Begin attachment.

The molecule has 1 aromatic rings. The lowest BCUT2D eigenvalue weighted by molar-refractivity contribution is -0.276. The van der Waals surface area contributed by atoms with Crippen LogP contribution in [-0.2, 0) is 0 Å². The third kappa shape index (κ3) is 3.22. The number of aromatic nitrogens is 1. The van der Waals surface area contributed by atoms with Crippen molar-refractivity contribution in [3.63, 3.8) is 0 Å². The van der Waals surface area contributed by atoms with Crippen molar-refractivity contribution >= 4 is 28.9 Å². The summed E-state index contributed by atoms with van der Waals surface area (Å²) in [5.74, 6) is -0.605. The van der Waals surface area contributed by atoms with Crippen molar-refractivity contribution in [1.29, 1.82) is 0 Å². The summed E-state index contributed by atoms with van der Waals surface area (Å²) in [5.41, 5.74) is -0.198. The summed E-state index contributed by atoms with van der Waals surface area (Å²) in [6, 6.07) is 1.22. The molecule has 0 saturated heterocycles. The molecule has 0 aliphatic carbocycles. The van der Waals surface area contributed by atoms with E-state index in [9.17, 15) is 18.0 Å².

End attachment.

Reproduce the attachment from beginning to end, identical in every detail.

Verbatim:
The molecule has 1 aromatic rings. The lowest BCUT2D eigenvalue weighted by molar-refractivity contribution is -0.276. The van der Waals surface area contributed by atoms with Crippen LogP contribution in [-0.2, 0) is 0 Å². The third kappa shape index (κ3) is 3.22. The number of aromatic nitrogens is 1. The van der Waals surface area contributed by atoms with Crippen molar-refractivity contribution in [3.63, 3.8) is 0 Å². The van der Waals surface area contributed by atoms with Crippen molar-refractivity contribution >= 4 is 28.9 Å². The summed E-state index contributed by atoms with van der Waals surface area (Å²) in [5.74, 6) is -0.605. The van der Waals surface area contributed by atoms with Crippen molar-refractivity contribution in [1.29, 1.82) is 0 Å². The summed E-state index contributed by atoms with van der Waals surface area (Å²) in [5.41, 5.74) is -0.198. The summed E-state index contributed by atoms with van der Waals surface area (Å²) in [6, 6.07) is 1.22. The molecule has 0 saturated heterocycles. The molecule has 0 aliphatic carbocycles. The van der Waals surface area contributed by atoms with E-state index in [9.17, 15) is 18.0 Å².